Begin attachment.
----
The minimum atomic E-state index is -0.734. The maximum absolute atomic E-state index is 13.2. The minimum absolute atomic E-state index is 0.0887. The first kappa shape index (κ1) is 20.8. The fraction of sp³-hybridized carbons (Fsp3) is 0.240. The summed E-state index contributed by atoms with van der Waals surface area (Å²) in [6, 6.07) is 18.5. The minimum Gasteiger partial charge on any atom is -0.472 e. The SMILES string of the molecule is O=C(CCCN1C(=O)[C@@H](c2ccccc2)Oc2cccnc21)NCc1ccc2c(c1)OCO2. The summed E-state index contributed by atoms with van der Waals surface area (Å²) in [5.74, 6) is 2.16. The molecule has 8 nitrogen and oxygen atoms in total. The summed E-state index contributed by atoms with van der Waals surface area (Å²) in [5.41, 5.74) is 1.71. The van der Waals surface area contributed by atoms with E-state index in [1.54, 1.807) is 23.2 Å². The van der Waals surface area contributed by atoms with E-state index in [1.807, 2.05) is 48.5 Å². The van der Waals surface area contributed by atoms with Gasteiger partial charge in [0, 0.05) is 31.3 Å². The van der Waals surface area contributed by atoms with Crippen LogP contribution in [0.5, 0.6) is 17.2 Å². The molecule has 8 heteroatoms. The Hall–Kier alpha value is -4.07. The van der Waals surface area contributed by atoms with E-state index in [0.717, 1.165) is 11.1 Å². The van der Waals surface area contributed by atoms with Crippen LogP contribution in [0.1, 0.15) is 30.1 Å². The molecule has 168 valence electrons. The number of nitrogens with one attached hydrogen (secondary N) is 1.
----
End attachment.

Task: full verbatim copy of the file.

The minimum atomic E-state index is -0.734. The maximum absolute atomic E-state index is 13.2. The minimum absolute atomic E-state index is 0.0887. The first kappa shape index (κ1) is 20.8. The fraction of sp³-hybridized carbons (Fsp3) is 0.240. The summed E-state index contributed by atoms with van der Waals surface area (Å²) in [6, 6.07) is 18.5. The minimum Gasteiger partial charge on any atom is -0.472 e. The SMILES string of the molecule is O=C(CCCN1C(=O)[C@@H](c2ccccc2)Oc2cccnc21)NCc1ccc2c(c1)OCO2. The summed E-state index contributed by atoms with van der Waals surface area (Å²) in [5.74, 6) is 2.16. The molecule has 8 nitrogen and oxygen atoms in total. The summed E-state index contributed by atoms with van der Waals surface area (Å²) in [5.41, 5.74) is 1.71. The van der Waals surface area contributed by atoms with E-state index in [1.54, 1.807) is 23.2 Å². The van der Waals surface area contributed by atoms with E-state index in [1.807, 2.05) is 48.5 Å². The van der Waals surface area contributed by atoms with Gasteiger partial charge in [0, 0.05) is 31.3 Å². The van der Waals surface area contributed by atoms with Crippen LogP contribution in [0.5, 0.6) is 17.2 Å². The molecule has 8 heteroatoms. The Hall–Kier alpha value is -4.07. The van der Waals surface area contributed by atoms with E-state index in [0.717, 1.165) is 11.1 Å². The van der Waals surface area contributed by atoms with Crippen LogP contribution in [0.1, 0.15) is 30.1 Å². The molecule has 168 valence electrons. The number of nitrogens with one attached hydrogen (secondary N) is 1.